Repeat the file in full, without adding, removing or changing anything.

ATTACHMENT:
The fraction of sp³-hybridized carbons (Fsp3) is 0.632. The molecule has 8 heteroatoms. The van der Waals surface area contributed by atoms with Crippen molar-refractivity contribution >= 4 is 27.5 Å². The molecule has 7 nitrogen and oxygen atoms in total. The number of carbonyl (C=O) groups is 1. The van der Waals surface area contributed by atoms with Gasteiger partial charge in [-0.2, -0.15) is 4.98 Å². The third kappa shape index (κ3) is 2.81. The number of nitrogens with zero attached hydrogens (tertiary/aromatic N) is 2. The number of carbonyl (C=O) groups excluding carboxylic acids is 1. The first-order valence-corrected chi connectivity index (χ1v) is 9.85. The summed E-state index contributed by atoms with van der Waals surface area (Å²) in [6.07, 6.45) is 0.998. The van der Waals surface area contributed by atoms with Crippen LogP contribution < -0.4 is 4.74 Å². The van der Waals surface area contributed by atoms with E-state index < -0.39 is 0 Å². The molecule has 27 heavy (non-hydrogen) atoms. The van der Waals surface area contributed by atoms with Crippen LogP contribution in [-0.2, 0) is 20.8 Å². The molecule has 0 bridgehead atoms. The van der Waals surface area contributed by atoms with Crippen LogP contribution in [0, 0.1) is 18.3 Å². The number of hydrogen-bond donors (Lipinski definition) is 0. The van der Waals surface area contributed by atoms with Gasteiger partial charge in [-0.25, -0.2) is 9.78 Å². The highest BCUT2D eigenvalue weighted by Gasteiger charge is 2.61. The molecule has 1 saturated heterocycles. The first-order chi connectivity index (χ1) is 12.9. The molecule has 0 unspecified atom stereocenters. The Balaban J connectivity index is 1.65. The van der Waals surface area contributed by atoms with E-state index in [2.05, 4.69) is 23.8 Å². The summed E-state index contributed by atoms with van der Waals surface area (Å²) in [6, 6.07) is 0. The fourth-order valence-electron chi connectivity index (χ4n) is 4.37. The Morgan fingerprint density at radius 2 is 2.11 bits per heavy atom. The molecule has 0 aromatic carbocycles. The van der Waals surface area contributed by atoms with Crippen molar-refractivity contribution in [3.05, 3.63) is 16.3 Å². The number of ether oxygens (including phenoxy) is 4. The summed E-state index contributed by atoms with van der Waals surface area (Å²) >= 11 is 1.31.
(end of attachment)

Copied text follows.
The fraction of sp³-hybridized carbons (Fsp3) is 0.632. The molecule has 8 heteroatoms. The van der Waals surface area contributed by atoms with Crippen molar-refractivity contribution >= 4 is 27.5 Å². The molecule has 7 nitrogen and oxygen atoms in total. The number of carbonyl (C=O) groups is 1. The van der Waals surface area contributed by atoms with Gasteiger partial charge in [-0.2, -0.15) is 4.98 Å². The third kappa shape index (κ3) is 2.81. The number of nitrogens with zero attached hydrogens (tertiary/aromatic N) is 2. The number of carbonyl (C=O) groups excluding carboxylic acids is 1. The first-order valence-corrected chi connectivity index (χ1v) is 9.85. The summed E-state index contributed by atoms with van der Waals surface area (Å²) in [6.07, 6.45) is 0.998. The van der Waals surface area contributed by atoms with Crippen LogP contribution < -0.4 is 4.74 Å². The van der Waals surface area contributed by atoms with E-state index < -0.39 is 0 Å². The molecule has 27 heavy (non-hydrogen) atoms. The van der Waals surface area contributed by atoms with Crippen LogP contribution in [-0.2, 0) is 20.8 Å². The molecule has 0 bridgehead atoms. The van der Waals surface area contributed by atoms with Crippen LogP contribution in [0, 0.1) is 18.3 Å². The number of hydrogen-bond donors (Lipinski definition) is 0. The van der Waals surface area contributed by atoms with Gasteiger partial charge in [-0.25, -0.2) is 9.78 Å². The highest BCUT2D eigenvalue weighted by Gasteiger charge is 2.61. The molecule has 1 saturated heterocycles. The first-order chi connectivity index (χ1) is 12.9. The molecule has 0 unspecified atom stereocenters. The Balaban J connectivity index is 1.65. The van der Waals surface area contributed by atoms with E-state index in [2.05, 4.69) is 23.8 Å². The summed E-state index contributed by atoms with van der Waals surface area (Å²) in [6, 6.07) is 0. The fourth-order valence-electron chi connectivity index (χ4n) is 4.37. The Morgan fingerprint density at radius 2 is 2.11 bits per heavy atom. The molecule has 0 aromatic carbocycles. The van der Waals surface area contributed by atoms with Crippen molar-refractivity contribution in [3.05, 3.63) is 16.3 Å². The number of ether oxygens (including phenoxy) is 4. The summed E-state index contributed by atoms with van der Waals surface area (Å²) >= 11 is 1.31.